According to another aspect of this invention there is provided a conveyer belt member for use in an electrostatic holding and conveying apparatus, which conveyer belt member comprises a base layer of flexible insulative material and two groups of electrodes spaced and disposed on a first surface of the base layer. The conveyer belt member also comprises a protective layer of flexible material of poor conductivity disposed on the first surface of the base layer to cover the electrodes, and two terminals located on a surface of the belt member and electrically connected to the two groups of electrodes, respectively. In one preferred embodiment, the groups of electrodes are interdigitated and equally spaced so as to produce an even electrostatic field over the whole surface of the belt when an electrical potential is applied therebetween. The protective layer is made of soft, flexible semiconductive plastics having resistivity of 108 Ωcm to 1012 Ωcm and dielectric constant of 4 to 12. In this case, the protective layer can have a substantial thickness of for example 1 mm. If the resistivity of the protective layer is larger than 1012 Ωcm, the protective layer may catch charges in the air and be easily charged by friction. In addition, residual charges in the protective layer are difficult to disperse after the electrical potential is disconnected. If the protective layer has a resistivity of less than 108 Ωcm, the belt member cannot sufficiently electrostatically attract and hold sheet materials such as paper which has a resistivity of about 108 Ωcm. And, the larger the dielectric constant of the protective layer is, the more the flux appearing outside the protective layer will increase. However, no dielectric material having a dielectric constant of greater than 12 would be commercially available. The protective layer may be overcoated with a very thin coating layer of hard and flexible material such as polyvinyl fluoride. Alternatively, the very thin coating layer of hard and flexible material may be directly coated on the base layer.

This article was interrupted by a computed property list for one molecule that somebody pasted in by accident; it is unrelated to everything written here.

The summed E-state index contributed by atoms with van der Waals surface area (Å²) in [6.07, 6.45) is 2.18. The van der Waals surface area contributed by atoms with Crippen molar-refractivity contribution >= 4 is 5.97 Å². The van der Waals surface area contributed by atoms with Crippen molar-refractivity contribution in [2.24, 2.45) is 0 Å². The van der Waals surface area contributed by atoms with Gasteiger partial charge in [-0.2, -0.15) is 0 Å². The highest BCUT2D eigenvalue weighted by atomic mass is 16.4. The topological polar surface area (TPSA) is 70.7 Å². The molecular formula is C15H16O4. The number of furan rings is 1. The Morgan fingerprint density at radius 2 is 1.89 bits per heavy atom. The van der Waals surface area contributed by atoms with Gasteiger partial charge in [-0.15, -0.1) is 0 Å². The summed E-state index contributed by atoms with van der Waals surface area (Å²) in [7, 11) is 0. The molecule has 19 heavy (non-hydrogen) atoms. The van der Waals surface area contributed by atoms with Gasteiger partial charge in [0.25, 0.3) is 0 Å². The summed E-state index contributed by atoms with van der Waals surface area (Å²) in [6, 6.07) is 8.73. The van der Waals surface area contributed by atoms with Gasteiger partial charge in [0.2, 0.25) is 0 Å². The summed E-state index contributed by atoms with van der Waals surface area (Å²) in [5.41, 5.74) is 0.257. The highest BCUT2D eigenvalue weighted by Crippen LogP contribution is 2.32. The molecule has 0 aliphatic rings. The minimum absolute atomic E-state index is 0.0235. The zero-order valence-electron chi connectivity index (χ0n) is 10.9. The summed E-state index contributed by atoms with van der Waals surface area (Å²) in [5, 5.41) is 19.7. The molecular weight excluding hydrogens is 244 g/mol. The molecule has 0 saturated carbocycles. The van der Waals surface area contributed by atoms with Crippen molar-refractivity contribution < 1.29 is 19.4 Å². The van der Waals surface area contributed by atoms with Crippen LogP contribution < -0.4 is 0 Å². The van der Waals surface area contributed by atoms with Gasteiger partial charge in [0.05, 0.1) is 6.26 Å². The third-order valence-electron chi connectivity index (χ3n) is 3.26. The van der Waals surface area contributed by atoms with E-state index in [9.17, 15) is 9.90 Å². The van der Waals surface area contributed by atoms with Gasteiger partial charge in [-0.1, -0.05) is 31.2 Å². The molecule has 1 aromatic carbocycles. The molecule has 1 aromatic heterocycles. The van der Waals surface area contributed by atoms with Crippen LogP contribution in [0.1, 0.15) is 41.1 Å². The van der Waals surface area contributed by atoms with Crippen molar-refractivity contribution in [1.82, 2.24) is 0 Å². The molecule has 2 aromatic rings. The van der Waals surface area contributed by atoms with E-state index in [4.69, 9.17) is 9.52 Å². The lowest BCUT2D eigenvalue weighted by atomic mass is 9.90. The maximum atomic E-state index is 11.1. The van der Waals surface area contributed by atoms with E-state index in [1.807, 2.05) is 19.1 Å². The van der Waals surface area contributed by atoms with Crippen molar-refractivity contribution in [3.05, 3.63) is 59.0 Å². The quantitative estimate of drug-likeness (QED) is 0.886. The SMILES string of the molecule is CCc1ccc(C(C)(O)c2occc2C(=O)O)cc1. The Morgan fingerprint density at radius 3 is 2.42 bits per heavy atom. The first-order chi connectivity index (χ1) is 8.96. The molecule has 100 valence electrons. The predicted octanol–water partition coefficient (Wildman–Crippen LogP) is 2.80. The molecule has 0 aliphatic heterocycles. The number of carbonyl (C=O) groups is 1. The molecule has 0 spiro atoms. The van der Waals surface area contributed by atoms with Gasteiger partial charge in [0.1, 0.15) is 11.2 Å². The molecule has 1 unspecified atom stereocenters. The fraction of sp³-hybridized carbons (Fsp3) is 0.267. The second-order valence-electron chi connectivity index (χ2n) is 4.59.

The above and other objects and effects of this invention will become apparent from the following detailed description of embodiments of this invention with reference to the accompanying drawing, in which:

FIG. 1 is a side view of one embodiment of an electrostatic holding and conveying apparatus according to this invention;

FIG. 2 is a partial plan view of the conveyor belt member used in the electrostatic holding and conveying apparatus shown in FIG. 1;

FIG. 3 is a sectional view taken along the line III--III in FIG. 2;

FIG. 4 is a partial perspective view of the electrostatic holding and conveying apparatus in FIG. 1; and

FIG. 5 is a view similar to FIG. 4 but showing another embodiment of this invention.

Referring to FIG. 1, there is shown one embodiment of an electrostatic holding and conveying apparatus according to this invention. The apparatus comprises an endless belt member 10 extending between two rollers 12 and 14 which are rotatably supported by suitable bearing means (not shown). The roller 12 is driven by driving means such as an electric motor 16 through a belt 18 which extends between a pulley 20 coupled to a rotating shaft of the motor and a pulley 22 coupled to the roller 12. Therefore, the roller 12 acts as a driving roller for the endless belt 10 and the roller 14 acts as a driven roller, so that the endless belt 10 acts as a belt conveyer.